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Bernie Fogel an accomplished, caring doctor

 

When historians have written their dissertations on 20th-century South Florida and the ink has dried on the pages of the books that will line library shelves for generations that follow, there will emerge a small group of men and women who are recognized as having had the greatest influence on our community.

Bernard J. Fogel is one of them. An accomplished physician, inspirational leader, unflagging friend and trusted mentor to so many, he set a shining example of how to live one’s life.

Dr. Fogel played a critical role in shaping public-health services for 4 million people from the Florida Keys to the Palm Beaches. His expert stewardship and astute development of the University of Miami medical practice — and his loyal commitment to forging a strong partnership with Jackson Memorial Hospital — helped lay the foundation for the superb clinical and research endeavor that operates today.

As an academic dean of the highest caliber, he was responsible for the education of generations of physician-scientists who now practice around the world with the confidence rooted in their superb UM/Jackson training. A highly respected pediatrician, Dr. Fogel saved and changed the lives of countless children who sought hope at UM when others could provide none. Parents all over the world remain grateful to him for the impact he has had on their families.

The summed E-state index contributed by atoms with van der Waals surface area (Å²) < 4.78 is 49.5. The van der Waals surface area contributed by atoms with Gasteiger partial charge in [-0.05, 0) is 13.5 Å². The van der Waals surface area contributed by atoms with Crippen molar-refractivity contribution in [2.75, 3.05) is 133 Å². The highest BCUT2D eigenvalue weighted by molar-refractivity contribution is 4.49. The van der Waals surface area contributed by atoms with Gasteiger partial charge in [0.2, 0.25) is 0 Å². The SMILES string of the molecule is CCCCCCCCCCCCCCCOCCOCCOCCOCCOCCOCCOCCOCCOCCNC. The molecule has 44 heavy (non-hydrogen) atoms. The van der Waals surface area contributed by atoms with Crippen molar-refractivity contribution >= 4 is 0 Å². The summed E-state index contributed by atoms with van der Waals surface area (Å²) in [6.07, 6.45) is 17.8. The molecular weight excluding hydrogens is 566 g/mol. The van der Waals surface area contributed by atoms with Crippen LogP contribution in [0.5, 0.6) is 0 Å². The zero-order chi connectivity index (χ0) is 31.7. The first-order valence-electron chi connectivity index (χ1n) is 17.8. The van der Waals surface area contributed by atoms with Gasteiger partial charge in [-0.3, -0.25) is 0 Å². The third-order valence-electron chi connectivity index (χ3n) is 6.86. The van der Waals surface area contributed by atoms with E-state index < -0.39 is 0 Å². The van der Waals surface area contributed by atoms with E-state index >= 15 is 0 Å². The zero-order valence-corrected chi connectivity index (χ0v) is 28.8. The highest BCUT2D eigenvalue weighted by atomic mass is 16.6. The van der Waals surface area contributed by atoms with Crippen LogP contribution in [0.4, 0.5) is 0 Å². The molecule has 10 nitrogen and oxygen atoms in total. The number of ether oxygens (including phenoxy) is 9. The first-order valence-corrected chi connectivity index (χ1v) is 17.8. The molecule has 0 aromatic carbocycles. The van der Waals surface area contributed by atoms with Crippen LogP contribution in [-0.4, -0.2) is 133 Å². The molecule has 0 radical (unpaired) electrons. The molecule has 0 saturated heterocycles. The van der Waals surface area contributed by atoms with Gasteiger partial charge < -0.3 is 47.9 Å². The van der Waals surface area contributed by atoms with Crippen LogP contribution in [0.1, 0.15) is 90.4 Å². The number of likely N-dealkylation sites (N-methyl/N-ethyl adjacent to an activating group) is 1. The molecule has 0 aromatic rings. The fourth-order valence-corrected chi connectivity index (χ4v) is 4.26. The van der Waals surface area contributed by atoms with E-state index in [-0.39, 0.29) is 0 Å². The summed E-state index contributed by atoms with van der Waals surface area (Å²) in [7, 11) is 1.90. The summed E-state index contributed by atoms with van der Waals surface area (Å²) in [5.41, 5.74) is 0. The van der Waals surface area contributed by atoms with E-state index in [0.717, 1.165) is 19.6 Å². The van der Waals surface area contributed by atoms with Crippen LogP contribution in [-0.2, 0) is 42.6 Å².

In his later years, Dr. Fogel became an accomplished fund-raiser, helping to generate tens of millions of dollars for the medical school. People trusted and believed in him and in the projects about which he was so passionate. They were eager to help him accomplish this noble work.

Most important, thousands of individuals whose lives intersected with his will know him as a remarkable human being: honest, inspiring, wise and committed. Bernie is a “mensch” in the truest sense of the word. And those who know him are richer for it.

On Jan. 17, his many accomplishments and remarkable contributions to our community were celebrated as he formally retired from his responsibilities. I know there are many who join me in thanking him for his friendship, his sage advice and his ever-present sense of humor, and who wish him the very best in this next chapter of his remarkable life.

Michael D. Foden, former executive director, Advancement, University of Miami, Miller School of Medicine, Miami

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